Our Collegewise presenters, Nandita and Tom, read thousands of applications at Stanford and Colorado College respectively. They’re both excellent teachers, and they’ll not only help you understand the intent behind these short answer questions, but also help you find and tell your best stories. If you can’t attend live, we’ll be sharing the recording for two weeks following the webinar, but only with those who register. I hope you can join us.

Two upcoming free webinars

Students, parents, and counselors, we’ve got two excellent free webinars coming up featuring four of our Collegewise counselors who’ve collectively read tens of thousands of applications during their time as admissions officers at Harvard, Stanford, Caltech, University of Chicago, and Colorado College. Click into the links below to register. We hope to see you there. And if you can’t attend but want the information, please register anyway—we’ll share the recording for up to two weeks after the event, but only with those people who register.

How to Make Your Common App a Lot Less Common
Wednesday, September 20, 2017
5 p.m. – 6:30 p.m. (PDT)

The Art of the Short Answer
How to write effective responses to those short-answer prompts on applications
Tuesday, October 17, 2017
5 p.m. – 6:30 p.m. (PDT)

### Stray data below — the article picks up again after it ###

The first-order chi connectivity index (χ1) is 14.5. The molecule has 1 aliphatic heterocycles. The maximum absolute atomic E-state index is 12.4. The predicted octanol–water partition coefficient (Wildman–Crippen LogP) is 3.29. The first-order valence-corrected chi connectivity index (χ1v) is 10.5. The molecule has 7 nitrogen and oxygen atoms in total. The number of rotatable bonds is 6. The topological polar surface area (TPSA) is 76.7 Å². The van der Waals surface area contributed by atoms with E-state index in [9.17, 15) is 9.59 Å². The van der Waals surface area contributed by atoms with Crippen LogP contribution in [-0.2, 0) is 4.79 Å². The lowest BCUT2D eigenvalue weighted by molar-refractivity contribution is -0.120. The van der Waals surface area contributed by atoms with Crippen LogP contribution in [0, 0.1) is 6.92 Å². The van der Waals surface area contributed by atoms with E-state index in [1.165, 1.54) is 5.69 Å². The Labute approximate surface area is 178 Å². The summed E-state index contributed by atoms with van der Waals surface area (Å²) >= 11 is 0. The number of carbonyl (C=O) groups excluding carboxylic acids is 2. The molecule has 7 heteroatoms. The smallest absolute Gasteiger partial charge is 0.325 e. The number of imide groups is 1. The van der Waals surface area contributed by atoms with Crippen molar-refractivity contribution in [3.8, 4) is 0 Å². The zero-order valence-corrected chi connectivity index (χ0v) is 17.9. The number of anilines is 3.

Kill the clichés

From a recent New York Times piece, “Tips for Aspiring Op-Ed Writers”:

“Kill the clichés. If you want to give the reader an outside the box perspective on how to solve a problem from hell by reimagining the policy toolbox to include stakeholder voices — well, stop right there. Editors notice these sorts of expressions the way French chefs notice slices of Velveeta cheese: repulsive in themselves, and indicative of the mental slop that lies beneath.”

A cliché is an expression of a common thought or idea that has been so overused that it no longer has any originality or impact. “It’s not whether you win or lose; it’s how you play the game” is a cliché. So is “The early bird catches the worm” and “When the going gets tough, the tough get going.” While there is often truth in clichés, everything from the sentiment itself to the actual sentence has just been worn out.